In 2012, the Obama administration and automakers who sell vehicles in the United States agreed to a fleet average fuel efficiency rating in the range of 40.3 to 41.0 mpg by model year 2021, rising to 54.5 mpg by 2025. The National Highway Traffic Safety Administration (NHTSA) on Tuesday filed a notice of the agency’s intention to review and potentially revise the so-called Corporate Average Fuel Economy (CAFE) standard scheduled to take effect for model year 2021 cars and light trucks.
In the final weeks and moments of the Obama administration, the U.S. Environmental Protection Agency (EPA) issued a final determination on January 13 that maintained the 2012 targets. Automakers objected and President Trump ordered a review of the fuel-efficiency standards for model years 2022 to 2025.
Among the options the NHTSA may consider is freezing the 2021 requirements through 2025 rather than requiring annual increases in fleet fuel-efficiency ratings.
Based on carmakers’ experience and other forecast data, the NHTSA and the EPA have lowered the 2012 projection for model year 2025 vehicles to a range of 48.7 to 49.7 mpg, about 10% below the 2012 target. That is still far below current fleet ratings of around 28 mpg.
Automakers, through the Alliance of Automobile Manufacturers, wrote to new EPA administrator Scott Pruitt in February asking him to withdraw the EPA’s January final rule for procedural reasons. The president ordered the review a month later.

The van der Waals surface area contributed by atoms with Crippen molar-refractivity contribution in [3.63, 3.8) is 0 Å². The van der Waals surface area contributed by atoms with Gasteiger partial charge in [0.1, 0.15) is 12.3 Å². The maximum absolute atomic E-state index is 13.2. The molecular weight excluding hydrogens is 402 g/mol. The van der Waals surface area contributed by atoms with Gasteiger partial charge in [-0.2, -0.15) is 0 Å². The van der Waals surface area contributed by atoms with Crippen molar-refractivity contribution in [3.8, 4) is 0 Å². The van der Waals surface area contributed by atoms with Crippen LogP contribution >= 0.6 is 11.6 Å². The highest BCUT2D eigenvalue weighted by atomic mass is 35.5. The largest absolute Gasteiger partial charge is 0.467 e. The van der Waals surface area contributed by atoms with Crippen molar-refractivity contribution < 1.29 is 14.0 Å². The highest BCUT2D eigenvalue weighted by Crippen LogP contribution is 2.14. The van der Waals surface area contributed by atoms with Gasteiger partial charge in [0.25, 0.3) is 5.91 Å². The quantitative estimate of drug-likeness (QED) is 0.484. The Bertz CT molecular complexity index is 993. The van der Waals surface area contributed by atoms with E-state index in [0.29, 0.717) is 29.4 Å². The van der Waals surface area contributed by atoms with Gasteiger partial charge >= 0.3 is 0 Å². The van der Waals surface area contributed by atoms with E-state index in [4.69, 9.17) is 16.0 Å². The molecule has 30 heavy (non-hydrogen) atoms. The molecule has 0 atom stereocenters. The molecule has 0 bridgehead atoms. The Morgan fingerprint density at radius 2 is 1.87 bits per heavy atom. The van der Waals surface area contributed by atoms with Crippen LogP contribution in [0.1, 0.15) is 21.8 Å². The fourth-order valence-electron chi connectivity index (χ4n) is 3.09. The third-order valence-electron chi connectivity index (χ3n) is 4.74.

In the draft document filed Tuesday, the NHTSA said it intends to propose separate “attribute-based” standards for cars and light trucks for each model year between 2022 and 2025. According to the filing:
[NHTSA plans to create a “footprint” with] specific fuel economy “targets,” with larger vehicles (and light trucks) generally having lower fuel economy targets than smaller vehicles (and passenger cars), reflecting their fuel economy capabilities. … A manufacturer’s individual CAFE standards for cars and trucks, in turn, would be based on the target levels set for the footprints of its particular mix of cars and trucks manufactured in that model year. A manufacturer with a relatively high percentage of smaller vehicles would have a higher standard than a manufacturer with a relatively low percentage of smaller vehicles.
In other words, in the pickup-truck-and-SUV-loving United States, the fuel-economy standards will be easier for the larger, heavier vehicles — primarily manufactured by American automakers — to meet. Makers of smaller, more fuel-efficient cars will be held to a higher standard.
The NHTSA is considering other courses of action as well. The draft filing is available at the Federal Register.